Rep. Greg Steube has joined an effort in the House to award the Congressional Gold Medal to him. The Dr. Li Wenliang Congressional Gold Medal Act is sponsored by Texas Republican Rep. Chip Roy and co-sponsored by seven others that include Steube and Gainesville Republican Ted Yoho.

Chinese whistleblower Dr. Li Wenliang is being recognized in the Congressional Gold Medal Act.

“Dr. Li Wenliang bravely risked his safety to warn the public about COVID-19 despite the punishment he faced from the Communist Chinese government for speaking up.” the Sarasota Republican said in a news release. “We should honor Dr. Wenliang with the Congressional Gold Medal to recognize his bravery and global service.”

The doctor began trying to warn the public in December about the COVID-19 outbreak. He also attempted to warn fellow Wuhan doctors about the potential epidemic of what he called a “SARS-like” virus.

Chinese authorities quickly censored him, followed by the COVID-19 pandemic later sweeping the globe. Dr. Li contracted COVID-19 in January 2020 at a Wuhan hospital and died after breathing complications in early February as he was under investigation for “spreading rumors.”

Make China pay?

With indications continuing to show China is receiving much of the blame around the world for the coronavirus pandemic, increasing calls for accountability are coming forward. One of the latest comes from Rep. Brian Mast, who wants to hit the Chinese in the wallet.

Mast has introduced a resolution that calls for the U.S. to withhold debt payments to China equivalent to costs incurred by the U.S. to deal with COVID-19. This would amount to trillions appropriated to help individuals, businesses, hospitals and governments.

Brian Mast wants to make China pay.

“China’s total lack of transparency and mishandling of the coronavirus outbreak has cost tens of thousands of lives, millions of jobs and left untold economic destruction,” the Palm City Republican said in a news release announcing the resolution. “Congress must hold China accountable for their cover-up and force them to pay back the taxpayer dollars that have been spent as a result.”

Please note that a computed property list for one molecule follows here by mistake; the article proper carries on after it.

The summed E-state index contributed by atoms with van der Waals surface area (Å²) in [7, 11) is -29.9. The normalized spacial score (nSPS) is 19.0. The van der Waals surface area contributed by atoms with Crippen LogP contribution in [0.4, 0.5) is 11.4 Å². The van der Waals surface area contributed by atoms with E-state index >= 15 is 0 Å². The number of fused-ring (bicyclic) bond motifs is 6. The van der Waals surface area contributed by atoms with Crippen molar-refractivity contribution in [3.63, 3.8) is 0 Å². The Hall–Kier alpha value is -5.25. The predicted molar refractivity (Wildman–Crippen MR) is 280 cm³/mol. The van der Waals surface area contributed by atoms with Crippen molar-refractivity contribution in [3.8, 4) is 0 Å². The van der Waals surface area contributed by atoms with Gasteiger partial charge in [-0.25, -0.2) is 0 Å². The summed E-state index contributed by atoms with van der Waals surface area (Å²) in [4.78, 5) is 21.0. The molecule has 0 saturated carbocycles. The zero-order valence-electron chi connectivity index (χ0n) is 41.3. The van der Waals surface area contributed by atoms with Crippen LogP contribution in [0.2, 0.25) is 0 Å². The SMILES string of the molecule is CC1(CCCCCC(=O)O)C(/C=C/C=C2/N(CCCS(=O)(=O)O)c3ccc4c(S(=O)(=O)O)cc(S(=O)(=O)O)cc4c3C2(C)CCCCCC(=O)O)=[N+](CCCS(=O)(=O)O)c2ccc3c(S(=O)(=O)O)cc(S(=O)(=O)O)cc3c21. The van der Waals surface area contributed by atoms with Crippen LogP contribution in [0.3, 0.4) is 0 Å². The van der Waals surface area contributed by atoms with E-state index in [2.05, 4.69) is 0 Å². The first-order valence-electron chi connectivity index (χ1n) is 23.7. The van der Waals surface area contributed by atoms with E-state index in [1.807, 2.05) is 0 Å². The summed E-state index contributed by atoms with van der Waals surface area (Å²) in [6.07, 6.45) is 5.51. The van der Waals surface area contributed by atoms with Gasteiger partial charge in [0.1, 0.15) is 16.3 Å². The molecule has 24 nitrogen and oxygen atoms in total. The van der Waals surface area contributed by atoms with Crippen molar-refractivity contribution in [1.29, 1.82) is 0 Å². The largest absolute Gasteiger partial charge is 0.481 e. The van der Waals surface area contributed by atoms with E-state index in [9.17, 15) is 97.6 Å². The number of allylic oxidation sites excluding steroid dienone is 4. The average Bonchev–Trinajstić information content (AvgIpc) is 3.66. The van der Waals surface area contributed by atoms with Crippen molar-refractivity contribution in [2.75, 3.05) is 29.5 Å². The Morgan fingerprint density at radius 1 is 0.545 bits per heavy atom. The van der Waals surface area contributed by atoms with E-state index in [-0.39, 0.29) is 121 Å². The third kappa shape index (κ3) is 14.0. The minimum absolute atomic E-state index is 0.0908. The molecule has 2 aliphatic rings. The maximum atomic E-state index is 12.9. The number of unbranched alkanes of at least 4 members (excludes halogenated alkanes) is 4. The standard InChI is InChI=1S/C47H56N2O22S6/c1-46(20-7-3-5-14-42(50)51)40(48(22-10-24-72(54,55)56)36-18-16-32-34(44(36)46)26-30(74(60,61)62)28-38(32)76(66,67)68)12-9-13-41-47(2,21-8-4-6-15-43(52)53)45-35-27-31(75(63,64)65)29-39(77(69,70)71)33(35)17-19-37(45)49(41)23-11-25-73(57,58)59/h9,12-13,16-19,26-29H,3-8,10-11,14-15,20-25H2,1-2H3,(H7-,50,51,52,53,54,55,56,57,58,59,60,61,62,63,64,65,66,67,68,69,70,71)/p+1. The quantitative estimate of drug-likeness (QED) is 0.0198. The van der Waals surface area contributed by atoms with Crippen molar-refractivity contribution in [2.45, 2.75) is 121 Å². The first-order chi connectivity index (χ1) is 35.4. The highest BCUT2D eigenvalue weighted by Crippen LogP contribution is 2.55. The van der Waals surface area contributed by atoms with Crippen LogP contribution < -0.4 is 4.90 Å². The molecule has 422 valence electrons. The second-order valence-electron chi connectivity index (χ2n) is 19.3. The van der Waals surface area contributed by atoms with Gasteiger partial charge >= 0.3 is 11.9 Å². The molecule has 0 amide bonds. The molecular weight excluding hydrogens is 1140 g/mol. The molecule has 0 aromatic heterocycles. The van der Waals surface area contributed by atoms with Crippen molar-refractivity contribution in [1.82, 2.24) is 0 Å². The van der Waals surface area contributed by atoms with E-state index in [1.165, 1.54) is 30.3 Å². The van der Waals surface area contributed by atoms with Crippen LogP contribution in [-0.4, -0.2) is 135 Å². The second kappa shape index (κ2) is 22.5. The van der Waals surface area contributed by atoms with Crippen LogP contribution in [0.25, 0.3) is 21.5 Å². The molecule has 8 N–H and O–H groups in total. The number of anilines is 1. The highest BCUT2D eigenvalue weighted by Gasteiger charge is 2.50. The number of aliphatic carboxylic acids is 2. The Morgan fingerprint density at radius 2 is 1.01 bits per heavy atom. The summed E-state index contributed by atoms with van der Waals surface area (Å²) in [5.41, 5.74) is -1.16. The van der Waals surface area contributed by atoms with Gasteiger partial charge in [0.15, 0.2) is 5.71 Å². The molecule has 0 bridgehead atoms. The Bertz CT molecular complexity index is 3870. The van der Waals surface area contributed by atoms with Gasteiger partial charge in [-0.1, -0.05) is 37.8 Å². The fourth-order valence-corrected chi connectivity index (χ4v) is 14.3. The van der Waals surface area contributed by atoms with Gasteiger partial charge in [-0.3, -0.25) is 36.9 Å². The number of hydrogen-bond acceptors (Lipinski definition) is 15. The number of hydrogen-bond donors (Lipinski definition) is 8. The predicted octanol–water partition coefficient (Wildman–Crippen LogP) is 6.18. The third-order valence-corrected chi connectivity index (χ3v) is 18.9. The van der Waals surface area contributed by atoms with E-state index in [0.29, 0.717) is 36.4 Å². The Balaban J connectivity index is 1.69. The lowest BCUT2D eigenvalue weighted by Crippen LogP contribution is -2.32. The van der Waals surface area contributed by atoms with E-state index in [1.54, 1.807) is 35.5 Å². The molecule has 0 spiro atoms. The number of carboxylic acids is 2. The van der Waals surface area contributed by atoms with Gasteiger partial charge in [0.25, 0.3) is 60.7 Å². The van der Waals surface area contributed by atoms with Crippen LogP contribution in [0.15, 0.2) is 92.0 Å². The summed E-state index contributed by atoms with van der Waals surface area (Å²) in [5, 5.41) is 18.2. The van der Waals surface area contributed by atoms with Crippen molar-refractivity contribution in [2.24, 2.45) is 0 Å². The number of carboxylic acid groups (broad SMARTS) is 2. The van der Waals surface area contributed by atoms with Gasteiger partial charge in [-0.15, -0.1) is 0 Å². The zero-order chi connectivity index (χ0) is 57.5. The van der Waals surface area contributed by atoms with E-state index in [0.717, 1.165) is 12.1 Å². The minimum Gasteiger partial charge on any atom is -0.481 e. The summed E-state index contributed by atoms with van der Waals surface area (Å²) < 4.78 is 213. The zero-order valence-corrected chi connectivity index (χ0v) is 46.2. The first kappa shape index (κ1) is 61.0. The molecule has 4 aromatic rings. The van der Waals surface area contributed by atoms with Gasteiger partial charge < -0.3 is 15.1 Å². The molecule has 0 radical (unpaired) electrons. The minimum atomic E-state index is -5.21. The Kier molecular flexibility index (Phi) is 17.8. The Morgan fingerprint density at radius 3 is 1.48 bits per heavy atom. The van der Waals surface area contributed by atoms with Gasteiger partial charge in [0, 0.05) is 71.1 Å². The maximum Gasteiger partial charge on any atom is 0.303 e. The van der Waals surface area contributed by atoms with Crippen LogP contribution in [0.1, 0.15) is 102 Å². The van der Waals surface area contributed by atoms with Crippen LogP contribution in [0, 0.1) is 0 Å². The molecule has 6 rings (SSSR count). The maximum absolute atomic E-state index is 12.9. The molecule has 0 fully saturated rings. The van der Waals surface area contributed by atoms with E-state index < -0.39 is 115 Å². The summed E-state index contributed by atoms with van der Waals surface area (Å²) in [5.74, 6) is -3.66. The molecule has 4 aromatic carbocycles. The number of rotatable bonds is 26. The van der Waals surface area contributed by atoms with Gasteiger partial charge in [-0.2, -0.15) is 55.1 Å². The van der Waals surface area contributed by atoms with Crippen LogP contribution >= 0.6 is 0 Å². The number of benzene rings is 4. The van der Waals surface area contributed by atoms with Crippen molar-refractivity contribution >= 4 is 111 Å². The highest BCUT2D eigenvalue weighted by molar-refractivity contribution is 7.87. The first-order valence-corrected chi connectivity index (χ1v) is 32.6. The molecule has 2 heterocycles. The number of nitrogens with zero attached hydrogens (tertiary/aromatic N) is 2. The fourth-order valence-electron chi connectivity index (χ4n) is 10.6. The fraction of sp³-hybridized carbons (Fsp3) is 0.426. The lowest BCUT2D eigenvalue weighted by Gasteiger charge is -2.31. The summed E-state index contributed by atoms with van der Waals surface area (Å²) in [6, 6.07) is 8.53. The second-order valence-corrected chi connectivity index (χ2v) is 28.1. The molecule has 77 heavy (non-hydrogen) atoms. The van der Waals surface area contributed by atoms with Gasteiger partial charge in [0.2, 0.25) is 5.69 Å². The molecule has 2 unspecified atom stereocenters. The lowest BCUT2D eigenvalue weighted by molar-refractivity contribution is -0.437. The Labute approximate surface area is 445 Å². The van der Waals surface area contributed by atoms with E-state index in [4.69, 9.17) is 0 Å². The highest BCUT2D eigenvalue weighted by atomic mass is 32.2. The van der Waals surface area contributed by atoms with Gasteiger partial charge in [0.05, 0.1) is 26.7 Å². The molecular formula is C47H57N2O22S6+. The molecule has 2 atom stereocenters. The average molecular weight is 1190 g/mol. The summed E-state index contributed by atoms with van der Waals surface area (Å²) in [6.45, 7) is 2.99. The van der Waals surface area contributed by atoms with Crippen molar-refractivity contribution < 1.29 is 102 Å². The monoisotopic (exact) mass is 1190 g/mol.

Estimates indicate China owns about $1.1 trillion of the current U.S. debt. This and other punitive measures are under discussion within the Trump White House.

When asked during a White House news conference, Trump seemed hesitant, indicating added tariffs might be a better tool.

VA PPE shortage

As several states were approaching their peak number of coronavirus cases, the calls for additional personal protection equipment (PPE) were a common occurrence. Trump implemented the Defense Production Act (DPA) to compel the production of equipment on occasion, but just as often said, other companies stepped forward voluntarily.

Rep. Debbie Wasserman Schultz said this week that Veterans Affairs (VA) hospital facilities are still facing shortages and Trump is to blame due to his failure to implement the DPA more broadly.

Debbie Wasserman Schultz addresses the PPE shortage at the VA.

“We write to express profound concern over your failure to fully implement the Defense Production Act to meet the growing demand for personal protective equipment (PPE) across the nation’s public health systems, as well as the largest integrated health system, the Department of Veterans Affairs (VA),” reads a letter to the President from Wasserman Schultz and Hawaii Democratic Sen. Brian Schatz.

“An increasing number of media reports and our direct conversations with VA personnel indicate that VA health care facilities are struggling to guarantee the availability of necessary PPE for its health care providers and staff who are still working in hospitals to support veteran care.”

After initially denying shortages, the VA finally admitted gaps in adequately protecting VA hospital employees, but blamed the shortfall on FEMA, who they say had promised 5 million masks. According to an internal memo, more shortages are expected in the coming weeks.

“It is tragic that due to your Administration’s disorganized response and failure to use its full powers under the Defense Production Act, VA, states, other federal agencies, and public hospitals simply are not equipped with the PPE that they need to treat the impacted population,” the letter continued. “Fully invoking the Defense Production Act could prevent this moving forward.”

On this day

May 1, 1986 — U.S. officials, as well as those in Eastern Europe, are trying to assess the damage from a likely nuclear meltdown at the Chernobyl nuclear reactor in the Western Soviet Union. A radioactive cloud of radiation was emitted over Europe, moving at the whim of the wind.

Soviet officials denied they were withholding facts about the accident but were providing few details. Early death reports indicated 2,000 people had been killed, but Secretary of State George Schultz is convinced the figure is much higher “by a good measure.”

May 1, 2003 — President George W. Bush landed on the aircraft carrier Abraham Lincoln to congratulate troops on a job well done in Iraq. Bush’s remarks saluted American armed forces as they fought “for the cause of liberty and for the peace of the world.”

The speech was shown on live television in the U.S. as Bush was flanked by many of the 5,000 sailors stationed on the ship. Behind the President was a sign positioned below the bridge that said: “Mission Accomplished.”

Staff Reports